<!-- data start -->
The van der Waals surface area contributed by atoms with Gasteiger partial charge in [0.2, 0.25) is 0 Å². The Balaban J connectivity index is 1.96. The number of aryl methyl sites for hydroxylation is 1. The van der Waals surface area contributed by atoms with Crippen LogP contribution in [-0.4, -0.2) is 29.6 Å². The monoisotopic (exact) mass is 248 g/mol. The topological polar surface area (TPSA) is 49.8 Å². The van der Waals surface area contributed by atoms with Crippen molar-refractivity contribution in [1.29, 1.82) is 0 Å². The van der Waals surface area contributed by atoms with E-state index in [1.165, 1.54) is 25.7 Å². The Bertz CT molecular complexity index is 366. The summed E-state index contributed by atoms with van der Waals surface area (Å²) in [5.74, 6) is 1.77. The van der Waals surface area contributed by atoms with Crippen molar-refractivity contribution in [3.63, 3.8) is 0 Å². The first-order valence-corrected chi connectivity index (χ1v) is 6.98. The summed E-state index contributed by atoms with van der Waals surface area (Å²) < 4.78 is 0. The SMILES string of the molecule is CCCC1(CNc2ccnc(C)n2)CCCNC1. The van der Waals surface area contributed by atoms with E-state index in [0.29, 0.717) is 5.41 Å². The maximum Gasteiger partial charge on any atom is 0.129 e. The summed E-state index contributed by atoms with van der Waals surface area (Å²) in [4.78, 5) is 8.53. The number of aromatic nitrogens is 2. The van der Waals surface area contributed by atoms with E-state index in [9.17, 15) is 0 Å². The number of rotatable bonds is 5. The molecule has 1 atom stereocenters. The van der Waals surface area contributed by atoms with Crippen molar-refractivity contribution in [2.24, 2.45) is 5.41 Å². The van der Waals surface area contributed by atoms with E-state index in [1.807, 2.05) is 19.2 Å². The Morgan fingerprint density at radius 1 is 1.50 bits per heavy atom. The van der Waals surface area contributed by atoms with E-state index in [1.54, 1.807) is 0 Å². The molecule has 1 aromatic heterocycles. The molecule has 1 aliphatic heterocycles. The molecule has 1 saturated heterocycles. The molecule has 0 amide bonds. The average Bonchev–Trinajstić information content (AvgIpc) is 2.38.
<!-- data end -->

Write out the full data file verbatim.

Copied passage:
The van der Waals surface area contributed by atoms with Gasteiger partial charge in [0.2, 0.25) is 0 Å². The Balaban J connectivity index is 1.96. The number of aryl methyl sites for hydroxylation is 1. The van der Waals surface area contributed by atoms with Crippen LogP contribution in [-0.4, -0.2) is 29.6 Å². The monoisotopic (exact) mass is 248 g/mol. The topological polar surface area (TPSA) is 49.8 Å². The van der Waals surface area contributed by atoms with Crippen molar-refractivity contribution in [1.29, 1.82) is 0 Å². The van der Waals surface area contributed by atoms with E-state index in [1.165, 1.54) is 25.7 Å². The Bertz CT molecular complexity index is 366. The summed E-state index contributed by atoms with van der Waals surface area (Å²) in [5.74, 6) is 1.77. The van der Waals surface area contributed by atoms with Crippen molar-refractivity contribution in [3.63, 3.8) is 0 Å². The first-order valence-corrected chi connectivity index (χ1v) is 6.98. The summed E-state index contributed by atoms with van der Waals surface area (Å²) < 4.78 is 0. The SMILES string of the molecule is CCCC1(CNc2ccnc(C)n2)CCCNC1. The van der Waals surface area contributed by atoms with E-state index in [0.29, 0.717) is 5.41 Å². The maximum Gasteiger partial charge on any atom is 0.129 e. The summed E-state index contributed by atoms with van der Waals surface area (Å²) in [4.78, 5) is 8.53. The number of aromatic nitrogens is 2. The van der Waals surface area contributed by atoms with E-state index in [9.17, 15) is 0 Å². The number of rotatable bonds is 5. The molecule has 1 atom stereocenters. The van der Waals surface area contributed by atoms with Crippen molar-refractivity contribution in [2.24, 2.45) is 5.41 Å². The van der Waals surface area contributed by atoms with E-state index in [1.807, 2.05) is 19.2 Å². The Morgan fingerprint density at radius 1 is 1.50 bits per heavy atom. The van der Waals surface area contributed by atoms with E-state index in [1.54, 1.807) is 0 Å². The molecule has 1 aromatic heterocycles. The molecule has 1 aliphatic heterocycles. The molecule has 1 saturated heterocycles. The molecule has 0 amide bonds. The average Bonchev–Trinajstić information content (AvgIpc) is 2.38.